Norway’s Godfather of Poker, Thor Hansen, Passes at Age 71
Veterans of the poker world remain in mourning after the passing on Wednesday of international poker legend Thor Hansen. Hansen, dubbed as Norway’s “Godfather of Poker” was a trailblazer in Norway’s and northern Europe’s poker scene and was for decades a fixture at major poker events around the globe.
Though Hansen’s friends and family offered no details beyond the notice of his death, he was presumed to have succumbed to the colorectal cancer he was diagnosed with back in 2012. At the time, he was only given a few months to live, but he surprised his physicians by responding well to treatment, and he far outlasted his initial dire prognosis. Hansen’s three-to-six-months turned into a full six years, and for a few years he was able to resume his global poker travels. Hansen’s last recorded cash came this past March at the Irish Poker Open & Norwegian Championships 2018 in Dublin, Ireland.
Hansen’s presence on poker’s largest stages dates all the way back to 1987, when he cashed in several events at the now-defunct Grand Prix of Poker in Las Vegas. In 1988, he claimed the first of two World Series of Poker gold bracelets he was destined to win; the second bracelet came 14 years later, in 2002. All told, Hansen earned roughly $2.95 million in recorded major events over a three-decade career, a figure that still ranks third on Norway’s all-time earning list.
Hansen’s popularity and success on both sides of the Atlantic also made him one of the few European poker figures to receive serious consideration for the Vegas-based Poker Hall of Fame. Hansen was named as one the HOF’s ten finalists on three different occasions, in 2012, 2013, and 2017, and it would not be surprising to see him named, posthumously, as a finalist in the 2019 voting. Hansen’s 1988 WSOP bracelet was the first earned by a Norwegian player and just one of 46 WSOP cashes he logged. In addition to his widespread playing success, Hansen also played roles in the development of poker in Norway and across Europe.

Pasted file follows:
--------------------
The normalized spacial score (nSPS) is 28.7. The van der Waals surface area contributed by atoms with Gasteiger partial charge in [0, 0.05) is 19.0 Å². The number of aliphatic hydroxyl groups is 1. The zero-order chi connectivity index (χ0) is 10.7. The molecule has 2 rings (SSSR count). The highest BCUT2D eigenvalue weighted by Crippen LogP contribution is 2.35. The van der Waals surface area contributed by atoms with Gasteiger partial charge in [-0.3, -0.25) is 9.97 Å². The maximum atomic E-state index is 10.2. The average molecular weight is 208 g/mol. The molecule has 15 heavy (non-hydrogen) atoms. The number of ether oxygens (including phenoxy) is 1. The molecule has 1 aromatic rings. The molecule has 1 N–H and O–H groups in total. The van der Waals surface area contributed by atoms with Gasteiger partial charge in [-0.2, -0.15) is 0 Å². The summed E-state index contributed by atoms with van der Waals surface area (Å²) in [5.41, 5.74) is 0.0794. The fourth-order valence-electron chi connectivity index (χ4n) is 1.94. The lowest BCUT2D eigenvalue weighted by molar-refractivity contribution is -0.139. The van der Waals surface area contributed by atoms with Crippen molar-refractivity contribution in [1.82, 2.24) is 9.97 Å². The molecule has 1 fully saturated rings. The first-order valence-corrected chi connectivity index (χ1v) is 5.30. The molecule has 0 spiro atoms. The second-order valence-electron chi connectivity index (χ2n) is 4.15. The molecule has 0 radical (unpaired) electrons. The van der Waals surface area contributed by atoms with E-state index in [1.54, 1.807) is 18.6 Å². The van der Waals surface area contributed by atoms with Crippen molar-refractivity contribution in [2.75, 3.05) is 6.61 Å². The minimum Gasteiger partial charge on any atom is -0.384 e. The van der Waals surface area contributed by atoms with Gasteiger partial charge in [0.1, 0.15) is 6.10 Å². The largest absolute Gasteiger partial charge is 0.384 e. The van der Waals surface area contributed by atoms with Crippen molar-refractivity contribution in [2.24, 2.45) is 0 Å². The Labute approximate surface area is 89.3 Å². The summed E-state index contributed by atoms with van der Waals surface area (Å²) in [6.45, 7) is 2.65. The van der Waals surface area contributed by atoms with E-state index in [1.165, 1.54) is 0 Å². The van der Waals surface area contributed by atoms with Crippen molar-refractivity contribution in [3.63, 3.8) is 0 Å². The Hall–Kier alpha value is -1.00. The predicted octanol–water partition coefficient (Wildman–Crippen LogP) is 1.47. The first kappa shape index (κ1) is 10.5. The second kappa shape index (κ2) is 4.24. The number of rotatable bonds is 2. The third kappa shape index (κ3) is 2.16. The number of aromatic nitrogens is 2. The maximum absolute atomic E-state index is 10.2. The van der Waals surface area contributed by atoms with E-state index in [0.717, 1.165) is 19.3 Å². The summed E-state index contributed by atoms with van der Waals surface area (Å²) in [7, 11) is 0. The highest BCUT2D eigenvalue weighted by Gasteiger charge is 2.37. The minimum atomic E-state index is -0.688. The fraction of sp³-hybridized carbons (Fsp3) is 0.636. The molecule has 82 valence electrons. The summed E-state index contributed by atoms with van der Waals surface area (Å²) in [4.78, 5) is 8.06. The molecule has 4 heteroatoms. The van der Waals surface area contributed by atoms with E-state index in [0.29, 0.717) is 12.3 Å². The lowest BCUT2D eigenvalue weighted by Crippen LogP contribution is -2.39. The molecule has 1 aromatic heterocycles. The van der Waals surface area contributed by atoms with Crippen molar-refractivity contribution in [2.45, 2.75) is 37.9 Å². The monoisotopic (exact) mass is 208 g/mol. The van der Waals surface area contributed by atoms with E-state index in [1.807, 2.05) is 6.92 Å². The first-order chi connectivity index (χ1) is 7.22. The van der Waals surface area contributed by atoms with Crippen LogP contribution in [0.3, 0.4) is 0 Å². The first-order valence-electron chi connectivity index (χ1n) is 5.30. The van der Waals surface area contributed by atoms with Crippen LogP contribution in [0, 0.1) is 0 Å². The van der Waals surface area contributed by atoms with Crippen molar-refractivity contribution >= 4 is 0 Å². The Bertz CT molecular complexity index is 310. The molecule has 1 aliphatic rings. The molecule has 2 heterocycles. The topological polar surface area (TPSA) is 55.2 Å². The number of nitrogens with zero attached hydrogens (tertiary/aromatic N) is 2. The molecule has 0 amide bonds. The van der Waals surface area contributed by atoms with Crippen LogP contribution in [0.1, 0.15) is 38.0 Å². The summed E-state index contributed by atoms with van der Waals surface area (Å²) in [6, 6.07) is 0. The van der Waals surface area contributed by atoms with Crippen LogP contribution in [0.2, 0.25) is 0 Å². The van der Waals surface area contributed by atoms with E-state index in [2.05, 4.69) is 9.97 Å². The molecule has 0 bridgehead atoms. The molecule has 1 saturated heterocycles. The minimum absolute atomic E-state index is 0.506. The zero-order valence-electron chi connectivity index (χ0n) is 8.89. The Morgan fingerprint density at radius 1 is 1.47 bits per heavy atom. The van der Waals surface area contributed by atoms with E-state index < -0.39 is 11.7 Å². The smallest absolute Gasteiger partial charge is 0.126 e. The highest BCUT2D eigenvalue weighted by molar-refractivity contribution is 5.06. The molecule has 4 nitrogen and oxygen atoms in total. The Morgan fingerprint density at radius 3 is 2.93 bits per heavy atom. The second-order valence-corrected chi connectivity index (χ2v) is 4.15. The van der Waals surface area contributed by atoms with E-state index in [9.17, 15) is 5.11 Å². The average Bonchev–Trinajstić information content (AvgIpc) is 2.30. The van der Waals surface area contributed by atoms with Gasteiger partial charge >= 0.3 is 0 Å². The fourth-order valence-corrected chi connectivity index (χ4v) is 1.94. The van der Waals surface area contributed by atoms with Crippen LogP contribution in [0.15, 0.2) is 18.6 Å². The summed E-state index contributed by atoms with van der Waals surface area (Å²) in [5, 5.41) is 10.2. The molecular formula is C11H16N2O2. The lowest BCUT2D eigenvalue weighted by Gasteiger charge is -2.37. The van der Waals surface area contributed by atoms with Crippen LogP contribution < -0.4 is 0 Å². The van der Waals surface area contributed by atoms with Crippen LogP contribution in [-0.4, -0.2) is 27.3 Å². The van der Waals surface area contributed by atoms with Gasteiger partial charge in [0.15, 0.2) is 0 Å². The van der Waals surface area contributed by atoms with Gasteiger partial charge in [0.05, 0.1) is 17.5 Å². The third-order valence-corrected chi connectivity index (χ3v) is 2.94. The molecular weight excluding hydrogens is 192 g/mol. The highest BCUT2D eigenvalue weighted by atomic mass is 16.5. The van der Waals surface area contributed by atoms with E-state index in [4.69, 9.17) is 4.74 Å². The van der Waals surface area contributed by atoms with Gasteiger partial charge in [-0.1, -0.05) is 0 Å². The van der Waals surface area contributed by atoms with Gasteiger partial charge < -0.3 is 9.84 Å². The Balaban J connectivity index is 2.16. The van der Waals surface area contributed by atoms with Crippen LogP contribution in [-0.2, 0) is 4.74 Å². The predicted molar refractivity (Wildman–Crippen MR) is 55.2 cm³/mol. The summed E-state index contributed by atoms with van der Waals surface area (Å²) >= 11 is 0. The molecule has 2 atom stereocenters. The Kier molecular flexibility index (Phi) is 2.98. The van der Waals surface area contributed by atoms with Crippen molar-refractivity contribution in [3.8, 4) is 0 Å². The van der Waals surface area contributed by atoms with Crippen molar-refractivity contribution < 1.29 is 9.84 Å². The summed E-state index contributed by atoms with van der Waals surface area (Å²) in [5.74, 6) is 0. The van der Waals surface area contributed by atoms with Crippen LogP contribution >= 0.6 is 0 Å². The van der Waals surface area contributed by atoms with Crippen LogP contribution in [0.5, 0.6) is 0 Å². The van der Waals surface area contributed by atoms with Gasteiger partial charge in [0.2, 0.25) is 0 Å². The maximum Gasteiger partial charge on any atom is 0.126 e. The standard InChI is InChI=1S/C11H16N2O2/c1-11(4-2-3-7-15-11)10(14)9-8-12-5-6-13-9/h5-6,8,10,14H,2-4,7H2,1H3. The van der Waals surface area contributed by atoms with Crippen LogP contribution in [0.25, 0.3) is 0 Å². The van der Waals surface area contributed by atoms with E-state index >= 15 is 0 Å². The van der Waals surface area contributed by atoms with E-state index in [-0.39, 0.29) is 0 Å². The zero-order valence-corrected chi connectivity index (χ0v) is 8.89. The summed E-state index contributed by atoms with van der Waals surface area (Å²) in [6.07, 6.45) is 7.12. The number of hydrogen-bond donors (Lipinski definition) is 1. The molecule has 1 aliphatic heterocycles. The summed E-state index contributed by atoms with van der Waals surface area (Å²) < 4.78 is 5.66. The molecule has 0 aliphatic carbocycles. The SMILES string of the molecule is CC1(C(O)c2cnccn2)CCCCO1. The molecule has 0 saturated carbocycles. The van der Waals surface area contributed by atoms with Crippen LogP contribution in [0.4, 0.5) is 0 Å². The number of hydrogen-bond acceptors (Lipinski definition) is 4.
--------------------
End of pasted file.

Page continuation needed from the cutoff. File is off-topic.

Tributes to Hansen have come in from many of poker’s luminaries. British pro Barny Boatman said, “Thor Hansen was that rarest of things, an International Treasure. Let’s let his family and friends know how much we all feel the loss of this lovely man.”
Mike Sexton offered this, via Twitter: “Thor Hansen was one of the most respected, beloved poker players in history. His behavior at the table was impeccable – never berated dealers, never criticized other players, & never whined about bad beats. Everyone ♥️ him. 1st WSOP bracelet winner from Norway (‘88).”
One of Hansen’s closest poker friends, Ireland’s Padraig Parkinson, offered similar thoughts: “@Mike_partypoker @nolandalla Saddened to hear @ThorHansen47 has finally lost his battle with cancer which defied logic and is an inspiration to others facing impossible odds and he did it with a smile.Great memories of breakfasts @Irish Open with Thor,Mike,DonODea and Dan.”
Then there was a short post from Lee Jones, a longtime friend of Hansen from Jones’ days with PokerStars and the EPT. Said Jones, “Thor was always incredibly gracious and welcoming to me when I was the new kid on the EPT and he was the grand old man of the events. There aren’t enough people like him in the game and now we’ve lost one of the best ones.”